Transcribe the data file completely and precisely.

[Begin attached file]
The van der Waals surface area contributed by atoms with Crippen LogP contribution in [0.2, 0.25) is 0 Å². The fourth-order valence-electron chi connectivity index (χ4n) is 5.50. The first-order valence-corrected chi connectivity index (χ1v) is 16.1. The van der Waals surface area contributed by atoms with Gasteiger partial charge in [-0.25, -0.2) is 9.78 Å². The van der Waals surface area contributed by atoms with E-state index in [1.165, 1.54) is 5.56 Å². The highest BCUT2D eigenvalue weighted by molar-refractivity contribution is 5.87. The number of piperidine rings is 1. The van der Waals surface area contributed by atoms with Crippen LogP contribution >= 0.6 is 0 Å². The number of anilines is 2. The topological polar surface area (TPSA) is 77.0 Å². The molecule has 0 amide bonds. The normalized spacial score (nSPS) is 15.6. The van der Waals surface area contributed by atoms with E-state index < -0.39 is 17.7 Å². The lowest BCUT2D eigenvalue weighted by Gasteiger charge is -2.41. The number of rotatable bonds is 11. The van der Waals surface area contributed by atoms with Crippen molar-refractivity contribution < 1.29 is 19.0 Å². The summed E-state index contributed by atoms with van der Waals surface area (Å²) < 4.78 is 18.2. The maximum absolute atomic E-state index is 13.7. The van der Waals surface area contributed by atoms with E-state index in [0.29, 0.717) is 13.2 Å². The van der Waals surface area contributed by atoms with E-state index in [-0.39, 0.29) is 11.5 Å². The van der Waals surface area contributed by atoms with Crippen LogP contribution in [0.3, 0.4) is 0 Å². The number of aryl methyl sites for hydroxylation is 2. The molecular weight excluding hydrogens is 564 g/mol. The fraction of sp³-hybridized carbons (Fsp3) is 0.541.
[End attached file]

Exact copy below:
The van der Waals surface area contributed by atoms with Crippen LogP contribution in [0.2, 0.25) is 0 Å². The fourth-order valence-electron chi connectivity index (χ4n) is 5.50. The first-order valence-corrected chi connectivity index (χ1v) is 16.1. The van der Waals surface area contributed by atoms with Gasteiger partial charge in [-0.25, -0.2) is 9.78 Å². The van der Waals surface area contributed by atoms with E-state index in [1.165, 1.54) is 5.56 Å². The highest BCUT2D eigenvalue weighted by molar-refractivity contribution is 5.87. The number of piperidine rings is 1. The van der Waals surface area contributed by atoms with Crippen LogP contribution >= 0.6 is 0 Å². The number of anilines is 2. The topological polar surface area (TPSA) is 77.0 Å². The molecule has 0 amide bonds. The normalized spacial score (nSPS) is 15.6. The van der Waals surface area contributed by atoms with E-state index < -0.39 is 17.7 Å². The lowest BCUT2D eigenvalue weighted by Gasteiger charge is -2.41. The number of rotatable bonds is 11. The van der Waals surface area contributed by atoms with Crippen molar-refractivity contribution < 1.29 is 19.0 Å². The summed E-state index contributed by atoms with van der Waals surface area (Å²) < 4.78 is 18.2. The maximum absolute atomic E-state index is 13.7. The van der Waals surface area contributed by atoms with E-state index in [0.29, 0.717) is 13.2 Å². The van der Waals surface area contributed by atoms with E-state index in [-0.39, 0.29) is 11.5 Å². The van der Waals surface area contributed by atoms with Crippen LogP contribution in [0.3, 0.4) is 0 Å². The number of aryl methyl sites for hydroxylation is 2. The molecular weight excluding hydrogens is 564 g/mol. The fraction of sp³-hybridized carbons (Fsp3) is 0.541.